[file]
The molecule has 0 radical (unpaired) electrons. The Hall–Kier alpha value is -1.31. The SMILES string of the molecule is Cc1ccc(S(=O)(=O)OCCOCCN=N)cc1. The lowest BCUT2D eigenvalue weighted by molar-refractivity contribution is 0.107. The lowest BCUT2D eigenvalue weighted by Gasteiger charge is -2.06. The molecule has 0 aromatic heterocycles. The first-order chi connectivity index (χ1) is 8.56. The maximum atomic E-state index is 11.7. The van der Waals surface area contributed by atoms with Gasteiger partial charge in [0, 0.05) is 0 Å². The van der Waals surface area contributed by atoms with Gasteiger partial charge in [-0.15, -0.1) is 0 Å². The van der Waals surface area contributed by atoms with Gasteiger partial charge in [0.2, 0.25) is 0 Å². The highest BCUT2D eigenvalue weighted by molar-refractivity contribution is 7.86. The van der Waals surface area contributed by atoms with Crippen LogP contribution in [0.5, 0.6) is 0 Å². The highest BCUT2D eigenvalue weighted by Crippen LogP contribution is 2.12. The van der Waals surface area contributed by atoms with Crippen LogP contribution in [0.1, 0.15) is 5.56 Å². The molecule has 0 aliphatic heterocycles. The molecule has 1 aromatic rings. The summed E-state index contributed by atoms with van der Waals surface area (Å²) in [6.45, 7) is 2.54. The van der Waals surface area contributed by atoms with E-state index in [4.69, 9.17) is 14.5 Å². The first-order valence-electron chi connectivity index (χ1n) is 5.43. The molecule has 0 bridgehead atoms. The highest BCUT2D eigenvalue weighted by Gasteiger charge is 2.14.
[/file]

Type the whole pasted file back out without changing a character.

The molecule has 0 radical (unpaired) electrons. The Hall–Kier alpha value is -1.31. The SMILES string of the molecule is Cc1ccc(S(=O)(=O)OCCOCCN=N)cc1. The lowest BCUT2D eigenvalue weighted by molar-refractivity contribution is 0.107. The lowest BCUT2D eigenvalue weighted by Gasteiger charge is -2.06. The molecule has 0 aromatic heterocycles. The first-order chi connectivity index (χ1) is 8.56. The maximum atomic E-state index is 11.7. The van der Waals surface area contributed by atoms with Gasteiger partial charge in [0, 0.05) is 0 Å². The van der Waals surface area contributed by atoms with Gasteiger partial charge in [-0.15, -0.1) is 0 Å². The van der Waals surface area contributed by atoms with Gasteiger partial charge in [0.2, 0.25) is 0 Å². The highest BCUT2D eigenvalue weighted by molar-refractivity contribution is 7.86. The van der Waals surface area contributed by atoms with Crippen LogP contribution in [0.5, 0.6) is 0 Å². The highest BCUT2D eigenvalue weighted by Crippen LogP contribution is 2.12. The van der Waals surface area contributed by atoms with Crippen LogP contribution in [0.1, 0.15) is 5.56 Å². The molecule has 0 aliphatic heterocycles. The molecule has 1 aromatic rings. The summed E-state index contributed by atoms with van der Waals surface area (Å²) in [6.45, 7) is 2.54. The van der Waals surface area contributed by atoms with E-state index in [4.69, 9.17) is 14.5 Å². The first-order valence-electron chi connectivity index (χ1n) is 5.43. The molecule has 0 bridgehead atoms. The highest BCUT2D eigenvalue weighted by Gasteiger charge is 2.14.